If I Lived in Washington, DC and Needed Health Care, I’d be Awfully Worried Right Now

As you settle in with friends and family to give thanks for another year, add one more thing to your list. Be thankful you don’t live in Washington, DC, where the city government is about to dragoon every healthy body and business it can grab into its shiny new Obamacare exchange.

As Washington, D.C. went about creating its health insurance exchange to comply with President Obama’s national health care law, they had to deal with a unique problem. Given its relatively low population and already generous Medicaid program, officials determined there weren’t enough uninsured residents in the city to make a new exchange viable without more drastic action. So, they have taken the step of forcing all individuals, and businesses with between two and 50 employees, into the exchange. The idea is that by 2014, the Obamacare exchange will be the sole market to purchase health insurance in the District for individuals and small businesses whose plans aren’t “grandfathered in.” By conscripting these individuals and businesses, officials hope to meet the critical mass of participants they believe are needed to make the exchange viable (roughly, at least 100,000 people).

You’d expect those on the health exchange board would have worked out as many of the angles as they could before conscripting the entire city into the service of the bureaucracy. That’s what I would have done. Surely an operation with so many moving parts, with such potential for disaster around every corner, requires a careful approach and as many details tacked down as possible.

Then again, I don’t work for the DC health exchange board.

“We have not yet faced the question of what, if any, restrictions would limit the offering of a high-deductible plan within the exchange,” [vice chairman Henry] Aaron said. “I cannot answer that because I don’t know where we’re going on that. We haven’t received the staff work, we haven’t even begun to discuss it within the insurance working committee, and it hasn’t gone to the full board.”

Aaron conceded that younger residents and some small businesses could be subjected to higher premiums as a result of the law.

“I have always said when looking at this bill, that if I were a young person, I can see elements of this bill that I wouldn’t like in the short run,” Aaron said.

He also said that, “some companies are going to face higher premiums…If I employ a bunch of 25 year-old programmers and I’m in a large pool that includes a large company that hires a bunch of 55 year-old plumbers as well, then things are going to average out in that pool and there will be shifts in premiums and some companies will pay higher premiums as long as they’re not grandfathered.”

In other words, even though they don’t know what plans they will allow, what companies will participate, nor how much it will eventually cost city residents and businesses (though the short answer is “more”), they’re still going forward with the exchange.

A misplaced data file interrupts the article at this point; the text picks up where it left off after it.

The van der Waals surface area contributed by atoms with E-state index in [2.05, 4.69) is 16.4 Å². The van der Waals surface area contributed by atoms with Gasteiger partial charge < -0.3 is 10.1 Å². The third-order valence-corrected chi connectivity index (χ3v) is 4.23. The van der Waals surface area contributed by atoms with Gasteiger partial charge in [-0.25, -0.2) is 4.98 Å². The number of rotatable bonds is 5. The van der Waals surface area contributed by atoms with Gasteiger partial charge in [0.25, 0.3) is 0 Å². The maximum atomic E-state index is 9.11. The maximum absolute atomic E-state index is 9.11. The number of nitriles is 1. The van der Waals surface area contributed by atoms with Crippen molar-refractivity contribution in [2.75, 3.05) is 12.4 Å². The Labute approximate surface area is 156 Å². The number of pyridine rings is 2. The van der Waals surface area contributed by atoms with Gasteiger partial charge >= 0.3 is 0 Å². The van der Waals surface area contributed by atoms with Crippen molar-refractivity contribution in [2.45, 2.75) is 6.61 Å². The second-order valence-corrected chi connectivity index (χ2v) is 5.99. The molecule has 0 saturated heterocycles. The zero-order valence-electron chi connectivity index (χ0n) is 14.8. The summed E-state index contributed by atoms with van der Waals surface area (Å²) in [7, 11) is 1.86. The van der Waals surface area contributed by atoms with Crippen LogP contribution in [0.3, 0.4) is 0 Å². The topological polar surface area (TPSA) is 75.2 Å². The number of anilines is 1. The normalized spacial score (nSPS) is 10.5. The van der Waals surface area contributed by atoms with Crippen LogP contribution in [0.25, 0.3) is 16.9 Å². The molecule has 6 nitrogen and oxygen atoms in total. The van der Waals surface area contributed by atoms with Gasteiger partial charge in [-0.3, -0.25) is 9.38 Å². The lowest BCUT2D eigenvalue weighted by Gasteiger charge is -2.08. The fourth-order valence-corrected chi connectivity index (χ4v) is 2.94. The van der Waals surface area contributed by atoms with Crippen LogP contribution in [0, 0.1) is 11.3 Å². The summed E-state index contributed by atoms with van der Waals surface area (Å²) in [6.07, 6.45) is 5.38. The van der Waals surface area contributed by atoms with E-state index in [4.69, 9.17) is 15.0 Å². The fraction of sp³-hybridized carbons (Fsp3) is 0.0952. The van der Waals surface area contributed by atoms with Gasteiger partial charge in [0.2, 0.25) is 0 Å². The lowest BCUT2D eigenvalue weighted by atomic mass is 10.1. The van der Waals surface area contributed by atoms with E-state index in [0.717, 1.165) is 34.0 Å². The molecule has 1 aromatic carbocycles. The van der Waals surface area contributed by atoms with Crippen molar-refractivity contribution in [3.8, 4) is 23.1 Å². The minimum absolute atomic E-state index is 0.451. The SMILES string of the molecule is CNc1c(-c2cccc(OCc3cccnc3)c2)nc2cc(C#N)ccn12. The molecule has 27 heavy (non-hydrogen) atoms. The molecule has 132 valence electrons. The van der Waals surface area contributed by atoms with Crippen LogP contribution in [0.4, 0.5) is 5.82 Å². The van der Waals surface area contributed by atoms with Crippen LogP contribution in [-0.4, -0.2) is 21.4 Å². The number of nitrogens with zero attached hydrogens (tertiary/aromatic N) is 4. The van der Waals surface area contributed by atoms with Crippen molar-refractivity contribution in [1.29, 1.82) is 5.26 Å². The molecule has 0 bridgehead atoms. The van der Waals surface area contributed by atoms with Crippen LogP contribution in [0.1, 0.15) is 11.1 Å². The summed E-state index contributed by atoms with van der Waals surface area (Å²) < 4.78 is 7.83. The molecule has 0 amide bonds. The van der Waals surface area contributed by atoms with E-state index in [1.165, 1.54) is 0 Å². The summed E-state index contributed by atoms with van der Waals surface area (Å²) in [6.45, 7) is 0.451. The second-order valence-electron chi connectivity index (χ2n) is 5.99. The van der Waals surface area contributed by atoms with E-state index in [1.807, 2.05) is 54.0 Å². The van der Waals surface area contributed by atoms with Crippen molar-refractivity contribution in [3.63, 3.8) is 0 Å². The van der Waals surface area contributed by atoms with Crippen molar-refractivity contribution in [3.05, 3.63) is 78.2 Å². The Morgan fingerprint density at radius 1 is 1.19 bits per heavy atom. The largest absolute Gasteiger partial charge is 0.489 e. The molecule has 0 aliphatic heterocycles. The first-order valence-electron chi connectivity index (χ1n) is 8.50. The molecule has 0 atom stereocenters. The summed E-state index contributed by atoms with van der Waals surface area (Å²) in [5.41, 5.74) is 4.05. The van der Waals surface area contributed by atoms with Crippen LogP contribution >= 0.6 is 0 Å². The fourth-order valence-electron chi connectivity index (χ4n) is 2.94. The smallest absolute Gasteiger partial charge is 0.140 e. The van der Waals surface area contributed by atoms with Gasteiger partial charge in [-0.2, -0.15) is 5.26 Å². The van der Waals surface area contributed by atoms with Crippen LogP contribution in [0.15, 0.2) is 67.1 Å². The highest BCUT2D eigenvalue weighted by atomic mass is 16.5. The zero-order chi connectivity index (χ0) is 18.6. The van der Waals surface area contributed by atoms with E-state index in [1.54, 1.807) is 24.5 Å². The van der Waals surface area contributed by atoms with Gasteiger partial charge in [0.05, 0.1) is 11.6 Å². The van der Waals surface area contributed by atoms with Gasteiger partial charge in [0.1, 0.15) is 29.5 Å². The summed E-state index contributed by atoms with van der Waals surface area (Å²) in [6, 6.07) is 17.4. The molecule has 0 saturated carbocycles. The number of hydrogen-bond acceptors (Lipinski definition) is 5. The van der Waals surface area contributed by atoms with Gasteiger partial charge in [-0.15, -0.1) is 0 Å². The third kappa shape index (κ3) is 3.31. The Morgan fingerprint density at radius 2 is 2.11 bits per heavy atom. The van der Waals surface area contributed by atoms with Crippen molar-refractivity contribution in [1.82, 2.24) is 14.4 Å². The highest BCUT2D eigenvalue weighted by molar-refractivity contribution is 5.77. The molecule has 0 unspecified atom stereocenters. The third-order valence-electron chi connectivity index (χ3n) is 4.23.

Hmmm. “Forward”. Where have I heard that before? Never mind. I’m sure it’ll come to me.

All kidding aside, the DC health exchange already looks like a disaster in the making. The President and his Democratic allies set a number of unreasonable deadlines that won’t give health exchange boards ample time to figure out how to do what they need to do under the law.

[Chairman Mohammed] Akhter said that D.C. has met every federal deadline and expects to continue doing so, but conceded that the time pressures have made it difficult for them to fully explore all possible methods of complying with the law. Exchanges will have to be ready to accept enrollees by next October.

“If you look at the whole implementation of the Affordable Care Act, the time pressure is brutal frankly,” Akhter said. “Things have to be done so fast and quick that there is not enough time to go through the whole litany of things that one could.”

He later added, “There’s no doubt that if there was better timing this thing could have been done better. There would have been a lot more consultation, a lot more discussion, a lot more debate. But the reality is this is the way the timing is presented. So, we have to run with what the deadlines are to meet the deadlines.”

I don’t feel much sympathy for Akhter and the rest of his board members. The city can refuse to set up the exchange and force the federal government to handle all the heavy lifting, as Governors of at least 15 states have already done. There are options to rushing through a plan Akhter himself isn’t sure will work at all. I’d say the city owes its residents more than a shrug and a hastily-mumbled prayer before they take control of their health care choices. Don’t you?

(The graphic at the top of the post comes from a PricewaterhouseCoopers site, which has a couple more useful graphics, including a timeline for Obamacare implementation)